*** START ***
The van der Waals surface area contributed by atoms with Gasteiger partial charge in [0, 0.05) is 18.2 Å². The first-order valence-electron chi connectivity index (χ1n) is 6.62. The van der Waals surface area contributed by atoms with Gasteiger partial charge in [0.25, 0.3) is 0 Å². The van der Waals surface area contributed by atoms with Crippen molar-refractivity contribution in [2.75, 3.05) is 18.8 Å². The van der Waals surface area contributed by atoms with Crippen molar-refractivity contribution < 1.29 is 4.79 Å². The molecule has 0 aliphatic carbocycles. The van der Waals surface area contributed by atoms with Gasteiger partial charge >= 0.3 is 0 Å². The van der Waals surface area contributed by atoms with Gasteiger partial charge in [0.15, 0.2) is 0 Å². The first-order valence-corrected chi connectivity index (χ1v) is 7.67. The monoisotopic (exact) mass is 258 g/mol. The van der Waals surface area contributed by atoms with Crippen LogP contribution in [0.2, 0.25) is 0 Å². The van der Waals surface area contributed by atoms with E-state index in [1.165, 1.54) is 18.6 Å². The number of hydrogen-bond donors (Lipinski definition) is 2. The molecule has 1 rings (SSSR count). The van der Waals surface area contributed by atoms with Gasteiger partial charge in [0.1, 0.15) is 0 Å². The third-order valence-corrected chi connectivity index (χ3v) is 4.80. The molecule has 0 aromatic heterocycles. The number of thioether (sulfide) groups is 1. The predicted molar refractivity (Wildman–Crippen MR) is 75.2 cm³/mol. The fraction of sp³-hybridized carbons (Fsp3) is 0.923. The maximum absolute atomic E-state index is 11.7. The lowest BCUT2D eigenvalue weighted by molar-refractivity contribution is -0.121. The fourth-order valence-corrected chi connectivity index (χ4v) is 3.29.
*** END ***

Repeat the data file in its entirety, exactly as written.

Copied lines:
The van der Waals surface area contributed by atoms with Gasteiger partial charge in [0, 0.05) is 18.2 Å². The first-order valence-electron chi connectivity index (χ1n) is 6.62. The van der Waals surface area contributed by atoms with Gasteiger partial charge in [0.25, 0.3) is 0 Å². The van der Waals surface area contributed by atoms with Crippen molar-refractivity contribution in [2.75, 3.05) is 18.8 Å². The van der Waals surface area contributed by atoms with Crippen molar-refractivity contribution < 1.29 is 4.79 Å². The molecule has 0 aliphatic carbocycles. The van der Waals surface area contributed by atoms with Gasteiger partial charge >= 0.3 is 0 Å². The van der Waals surface area contributed by atoms with Gasteiger partial charge in [0.15, 0.2) is 0 Å². The first-order valence-corrected chi connectivity index (χ1v) is 7.67. The monoisotopic (exact) mass is 258 g/mol. The van der Waals surface area contributed by atoms with Crippen LogP contribution in [0.2, 0.25) is 0 Å². The van der Waals surface area contributed by atoms with E-state index in [1.165, 1.54) is 18.6 Å². The number of hydrogen-bond donors (Lipinski definition) is 2. The molecule has 1 rings (SSSR count). The van der Waals surface area contributed by atoms with Gasteiger partial charge in [0.1, 0.15) is 0 Å². The third-order valence-corrected chi connectivity index (χ3v) is 4.80. The molecule has 0 aromatic heterocycles. The number of thioether (sulfide) groups is 1. The predicted molar refractivity (Wildman–Crippen MR) is 75.2 cm³/mol. The fraction of sp³-hybridized carbons (Fsp3) is 0.923. The maximum absolute atomic E-state index is 11.7. The lowest BCUT2D eigenvalue weighted by molar-refractivity contribution is -0.121. The fourth-order valence-corrected chi connectivity index (χ4v) is 3.29.